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 Table of Contents  
ORIGINAL ARTICLE
Year : 2017  |  Volume : 8  |  Issue : 1  |  Page : 21-24

Assessment of dental caries experience of an adult population using caries assessment spectrum and treatment index


Department of Public Health Dentistry, Faculty of Dentistry, Jamia Millia Islamia, New Delhi, India

Date of Web Publication30-Mar-2017

Correspondence Address:
Abhishek Mehta
Department of Public Health Dentistry, Faculty of Dentistry, Jamia Millia Islamia, New Delhi - 110 025
India
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DOI: 10.4103/srmjrds.srmjrds_65_16

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  Abstract 

Background: Dental caries is a pandemic disease affecting whole of the mankind. Methods of recording caries in a population are plenty, but researchers are still searching for an ideal caries recording system. Caries assessment spectrum and treatment (CAST) index is one such attempt where investigators' records spectrum of caries effects in an individual based on different codes and criteria. Materials and Methods: A cross-sectional survey was conducted on 224 adults of different socioeconomic (SE) background and their caries experience was recorded using CAST index. Kuppuswamy's scale was used to record SE status of individuals. SPSS version 17 was used for data analysis. Results: Of the 224 adults, 34.8% were suffering from chronic pulpitis and 10% had at least one tooth with periapical abscess/fistula in their mouth. Overall prevalence of caries was 45.9% and caries experience (decayed, missing, filled [DMF]) was 2.09 in the study population. Majority of subjects belonged to middle SE class. Conclusion: From the results of the present study, it is clear that CAST index is a simple, useful, and much more comprehensive tool in recording caries experience in a population than conventional DMF index.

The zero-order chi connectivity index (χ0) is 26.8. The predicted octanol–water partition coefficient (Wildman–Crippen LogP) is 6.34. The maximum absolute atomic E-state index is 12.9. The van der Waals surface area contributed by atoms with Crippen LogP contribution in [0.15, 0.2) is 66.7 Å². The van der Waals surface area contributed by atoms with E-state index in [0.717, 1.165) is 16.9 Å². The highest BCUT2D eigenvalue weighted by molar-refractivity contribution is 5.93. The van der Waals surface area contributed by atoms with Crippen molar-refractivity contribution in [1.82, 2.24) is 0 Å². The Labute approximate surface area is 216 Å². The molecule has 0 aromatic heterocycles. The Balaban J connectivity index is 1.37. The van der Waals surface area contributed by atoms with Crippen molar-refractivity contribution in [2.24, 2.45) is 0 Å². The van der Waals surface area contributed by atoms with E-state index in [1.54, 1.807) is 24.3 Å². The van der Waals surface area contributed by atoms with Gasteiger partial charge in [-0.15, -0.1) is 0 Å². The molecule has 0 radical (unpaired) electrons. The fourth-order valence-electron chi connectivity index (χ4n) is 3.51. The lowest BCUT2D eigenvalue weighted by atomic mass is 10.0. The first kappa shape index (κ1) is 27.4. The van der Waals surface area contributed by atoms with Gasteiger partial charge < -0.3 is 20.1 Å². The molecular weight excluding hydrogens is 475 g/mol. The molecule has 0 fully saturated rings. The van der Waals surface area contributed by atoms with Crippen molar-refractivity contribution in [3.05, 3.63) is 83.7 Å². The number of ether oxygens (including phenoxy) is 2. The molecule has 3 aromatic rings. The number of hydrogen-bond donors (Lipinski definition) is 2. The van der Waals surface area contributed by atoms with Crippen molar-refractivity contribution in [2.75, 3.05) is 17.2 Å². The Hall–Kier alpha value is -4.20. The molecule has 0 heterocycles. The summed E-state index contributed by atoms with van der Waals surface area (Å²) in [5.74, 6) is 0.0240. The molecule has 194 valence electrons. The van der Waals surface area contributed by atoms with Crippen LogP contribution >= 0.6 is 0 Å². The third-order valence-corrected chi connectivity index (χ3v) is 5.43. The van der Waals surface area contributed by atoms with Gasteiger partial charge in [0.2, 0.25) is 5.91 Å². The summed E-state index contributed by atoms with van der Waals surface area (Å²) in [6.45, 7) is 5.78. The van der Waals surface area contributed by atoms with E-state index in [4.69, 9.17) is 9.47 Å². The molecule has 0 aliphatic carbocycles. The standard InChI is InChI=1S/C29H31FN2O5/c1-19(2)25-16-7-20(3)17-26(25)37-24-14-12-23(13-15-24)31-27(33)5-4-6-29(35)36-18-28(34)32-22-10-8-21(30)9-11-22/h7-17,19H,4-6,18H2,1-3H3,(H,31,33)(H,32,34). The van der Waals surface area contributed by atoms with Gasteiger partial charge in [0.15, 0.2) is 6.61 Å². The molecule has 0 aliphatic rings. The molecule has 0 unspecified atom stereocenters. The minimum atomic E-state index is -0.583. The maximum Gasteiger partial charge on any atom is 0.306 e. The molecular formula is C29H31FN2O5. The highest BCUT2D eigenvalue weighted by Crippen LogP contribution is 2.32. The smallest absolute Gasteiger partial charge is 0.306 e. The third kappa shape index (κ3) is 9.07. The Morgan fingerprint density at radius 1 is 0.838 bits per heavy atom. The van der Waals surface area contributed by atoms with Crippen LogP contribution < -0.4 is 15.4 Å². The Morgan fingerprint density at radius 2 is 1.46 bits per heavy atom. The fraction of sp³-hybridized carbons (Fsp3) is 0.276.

Keywords: Caries assessment spectrum and treatment index, dental caries, Kuppuswamy's socioeconomic scale


How to cite this article:
Mehta A. Assessment of dental caries experience of an adult population using caries assessment spectrum and treatment index. SRM J Res Dent Sci 2017;8:21-4

How to cite this URL:
Mehta A. Assessment of dental caries experience of an adult population using caries assessment spectrum and treatment index. SRM J Res Dent Sci [serial online] 2017 [cited 2021 Jun 22];8:21-4. Available from: https://www.srmjrds.in/text.asp?2017/8/1/21/203487


  Introduction Top


Dental caries is a complex disease affecting the teeth, which is mainly caused by imbalance between demineralization and remineralization process around the tooth surface. It is a major cause of tooth loss and pain worldwide. Caries incidence is witnessing a decline in developed countries due to proper availability of fluoride products, better oral health services, and awareness regarding etiology of caries. At the same time, incidence of caries is increasing in developing countries.[1] Research over the years has shown that caries is a preventable and controllable disease. To apply measures which can prevent or control caries, a reliable picture of it in a population is prerequisite; this can only be obtained if we have a reliable caries assessment system (index).

In the low- and middle-income countries such as India, where people have little access to oral health care, there is a need of diagnostic index that addresses the advanced stages of untreated caries lesions so that caries data collected should have impact on health decision-makers, which is not possible with decayed, missing, filled (DMF) index. There have been various attempts to modify or replace DMF index for caries assessment.[2],[3]